A Malaysian politician from the country’s hardline Islamic Party defended his decision to follow OnlyFans on Twitter this week, claiming he did so to follow a male fitness trainer who he admires.
Followers of Hezry Yasin, a leader within the Islamist party’s youth wing, noticed that he had begun following OnlyFans’s official Twitter account. The platform is widely known for its use by sex workers to monetize their content, although it is also used by some fitness trainers, musicians, and other content creators.
“My friends and I were following the progress of a fitness trainer, who mentioned that he would share more in-depth knowledge on OnlyFans,” Hezry said, according to the Asian news outlet Coconuts.
Although following such a platform would usually not be an issue for a politician, Yasin is particularly vulnerable to criticism given his hardline Islamic views, which include the belief that women should dress modestly. Many people, therefore, took to Twitter to demand an explanation, as documented by Coconuts.
“Well, you seem to have a lot to say about a woman’s modesty, and yet you follow @OnlyFans?” wrote one user in response to a comment from Yasin urging a woman to “cover up her hands and legs.”
“Why would he subscribe to OnlyFans to watch fitness trainers when you can see these masculine men do the same on YouTube for free? Hezry Yasin sweetie … I DEMAND AN EXPLANATION!” added another under the handle @Idespisecats.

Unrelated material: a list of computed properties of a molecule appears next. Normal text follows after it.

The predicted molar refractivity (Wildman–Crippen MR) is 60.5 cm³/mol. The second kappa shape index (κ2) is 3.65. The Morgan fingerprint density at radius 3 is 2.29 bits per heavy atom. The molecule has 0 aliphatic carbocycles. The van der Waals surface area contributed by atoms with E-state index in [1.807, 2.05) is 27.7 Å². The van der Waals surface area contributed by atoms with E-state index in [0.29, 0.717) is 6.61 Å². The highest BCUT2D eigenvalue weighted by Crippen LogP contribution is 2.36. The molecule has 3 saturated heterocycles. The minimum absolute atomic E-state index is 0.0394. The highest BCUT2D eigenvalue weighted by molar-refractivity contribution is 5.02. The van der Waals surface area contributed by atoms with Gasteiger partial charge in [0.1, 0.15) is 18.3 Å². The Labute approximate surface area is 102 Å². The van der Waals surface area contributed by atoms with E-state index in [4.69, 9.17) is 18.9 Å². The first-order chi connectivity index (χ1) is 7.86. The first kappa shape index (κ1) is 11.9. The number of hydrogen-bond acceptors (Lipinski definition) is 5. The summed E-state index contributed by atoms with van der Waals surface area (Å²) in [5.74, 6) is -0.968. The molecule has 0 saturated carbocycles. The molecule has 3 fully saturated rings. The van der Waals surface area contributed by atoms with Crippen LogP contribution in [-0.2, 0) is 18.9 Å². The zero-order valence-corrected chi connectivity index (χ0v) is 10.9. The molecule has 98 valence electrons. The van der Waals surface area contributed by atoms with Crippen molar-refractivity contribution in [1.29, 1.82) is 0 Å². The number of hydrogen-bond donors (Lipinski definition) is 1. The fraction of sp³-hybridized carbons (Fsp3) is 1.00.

One of Yasin’s political rivals from the Democratic Action Party, Shafiq Kassim, also attempted to call out his hypocrisy.
“Hi @hezryyasin after this I hope you stopped lecturing on Twitter about religion and modesty and all that jazz,” she wrote. “We all know what Only Fans is famous for and those subscriptions aren’t cheap either. Best put those US dollars to good use for the PAS Youth fund, okay?”
Yasin was subject to such mockery that one individual created a meme by rebranding the logo of Only Fans as “Only PAS,” a reference to the acronym of the Malaysian Islamic Party.
— Fahmi Reza (@kuasasiswa) October 19, 2020
The Malaysian Islamic Party remains a minority within the country’s political system, although it has seen greater success in recent years as it tries to tap into anger among the majority country’s Muslim population. Last year, the party formed an alliance with the United Malays National Organisation (UMNO) in an attempt to consolidate the Islamic vote at the next general election, currently scheduled for 2023.